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Crash Proof Retirement Supports Rosie the Riveter Congressional Gold Medal Act

Crash Proof Retirement Supports Rosie the Riveter Congressional Gold Medal Act

King of Prussia, PA — Phil Cannella, retirement-phase expert and founder of Crash Proof Retirement, along with CEO Joann Small, are well known in the Philadelphia and South Florida areas for supporting causes that matter to them. Now they’re throwing their support behind a national movement named for World War II icon Rosie the Riveter which would award a Congressional Gold Medal to “Rosie the Riveters,” representing all the women who went to work or volunteered in support of the war effort. Cannella and Small hope to harness the collective power of their staff, supporters, and radio listeners to convince Congress to recognize the hard work of millions of women who gave their time and energy to assure an Allied victory in World War II.

Cannella and Small’s efforts are centered around the passage of House Bill S.2500, known as the “Rosie the Riveter Congressional Gold Medal Act of 2018.” If passed, this bill would direct the House Speaker and President pro tempore of the Senate to award the Congressional Gold Medal, which would be accepted on behalf of all women who found employment or volunteered during the war. The medal would be displayed at the National Museum of American History and would serve to inspire a new generation of women and girls to pursue their passions and find careers they can be proud of. The medal would also be made available for temporary display at other venues and events associated with Rosie the Riveter.

The driving force behind this bill is 92-year-old Mae Krier, an original “Rosie” who helped build B-17 and B-29 airplanes at Boeing in Seattle, WA during World War II. Krier has spent over thirty years working to have women recognized for their wartime contributions and in 2017, her efforts helped create the first national observance of Rosie the Riveter Day, which occurs annually on March 21st.

“The millions of American women were amazing during WWII,” Krier said. “When they hired us, they didn’t ask if we were a Democrat or a Republican, they asked us to help save our country, which we did. Our Veterans will tell you that they couldn’t have won the war if it hadn’t been for all the equipment that the women made for them. We deserve this Congressional Gold Medal, and it shouldn’t have taken our country 75 years to realize this.”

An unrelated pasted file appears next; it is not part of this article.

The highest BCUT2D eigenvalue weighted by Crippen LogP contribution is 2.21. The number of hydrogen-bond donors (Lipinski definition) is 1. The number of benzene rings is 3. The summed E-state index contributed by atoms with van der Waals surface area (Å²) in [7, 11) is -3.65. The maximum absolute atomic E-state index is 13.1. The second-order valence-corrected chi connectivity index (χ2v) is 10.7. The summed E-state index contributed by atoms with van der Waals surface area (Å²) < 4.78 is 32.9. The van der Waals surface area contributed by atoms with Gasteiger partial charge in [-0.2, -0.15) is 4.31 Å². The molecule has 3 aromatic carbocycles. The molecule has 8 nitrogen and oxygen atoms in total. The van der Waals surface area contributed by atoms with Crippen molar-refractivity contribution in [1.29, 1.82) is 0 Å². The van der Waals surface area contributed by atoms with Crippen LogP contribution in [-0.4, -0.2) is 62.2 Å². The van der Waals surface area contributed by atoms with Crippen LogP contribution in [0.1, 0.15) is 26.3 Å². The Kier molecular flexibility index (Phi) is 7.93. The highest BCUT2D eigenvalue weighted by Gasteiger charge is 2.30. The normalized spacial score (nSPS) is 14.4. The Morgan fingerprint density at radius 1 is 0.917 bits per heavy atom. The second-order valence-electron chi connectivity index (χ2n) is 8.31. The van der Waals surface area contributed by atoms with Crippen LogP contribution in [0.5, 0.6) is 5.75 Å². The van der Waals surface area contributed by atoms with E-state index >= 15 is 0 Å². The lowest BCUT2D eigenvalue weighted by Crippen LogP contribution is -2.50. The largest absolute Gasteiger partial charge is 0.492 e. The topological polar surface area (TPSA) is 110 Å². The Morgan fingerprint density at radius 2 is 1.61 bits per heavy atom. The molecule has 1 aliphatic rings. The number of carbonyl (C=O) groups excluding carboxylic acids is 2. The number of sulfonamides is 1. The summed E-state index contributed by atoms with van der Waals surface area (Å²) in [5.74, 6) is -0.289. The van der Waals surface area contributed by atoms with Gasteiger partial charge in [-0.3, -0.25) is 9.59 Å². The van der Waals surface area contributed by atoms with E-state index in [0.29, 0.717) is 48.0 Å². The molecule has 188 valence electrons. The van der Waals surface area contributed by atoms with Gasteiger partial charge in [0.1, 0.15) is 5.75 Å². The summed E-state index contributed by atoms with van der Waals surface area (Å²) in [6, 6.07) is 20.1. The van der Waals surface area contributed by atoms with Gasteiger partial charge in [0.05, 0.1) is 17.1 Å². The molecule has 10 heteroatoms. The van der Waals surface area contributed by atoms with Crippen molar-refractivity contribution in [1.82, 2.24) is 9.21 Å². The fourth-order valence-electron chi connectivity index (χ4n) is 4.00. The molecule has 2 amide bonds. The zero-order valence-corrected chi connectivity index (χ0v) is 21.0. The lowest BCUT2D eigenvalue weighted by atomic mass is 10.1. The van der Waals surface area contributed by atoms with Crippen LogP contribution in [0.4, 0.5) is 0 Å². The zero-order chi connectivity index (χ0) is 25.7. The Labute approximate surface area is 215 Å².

During World War II, the U.S. was left with a critical shortage of workers when millions of men were drafted into the war effort. While American troops fought overseas, factories back home found they couldn’t produce fast enough to keep up with demand. These included not only domestic producers, but producers of war material as well, who needed workers to manufacture munitions, warships, planes, and more. Seeing the plight of these producers, the U.S. government stepped in, providing an advertising campaign aimed at encouraging women to join the workforce.

Their ace in the hole for this campaign was a plucky, bandana-wearing riveter who later became known as Rosie. Although many different images of Rosie were used over time, an illustration by Pittsburgh artist J. Howard Miller proved to be the most iconic, now called the Westinghouse Poster. This poster featured Rosie, decked out in red bandana and blue overalls, flexing her muscles and saying, “We can do it!”

Decades after the war, Rosie the Riveter, as depicted on the Westinghouse Poster, stood the test of time, becoming an enduring symbol of American feminism and the economic power of women in the workforce. The Rosie the Riveter Congressional Gold Medal Act aims to commemorate and preserve the rich history of this symbol and ensure generations of Americans have a chance to understand its power and its role in World War II. If you would like to get involved in Phil Cannella and Joann Small’s efforts, all you have to do is visit https://crashproofretirement.com/rosie/ and fill out their form, which will generate a letter you can download, as well as instructions on how to mail it to the Senate Committee on Banking, Housing, and Urban Affairs.

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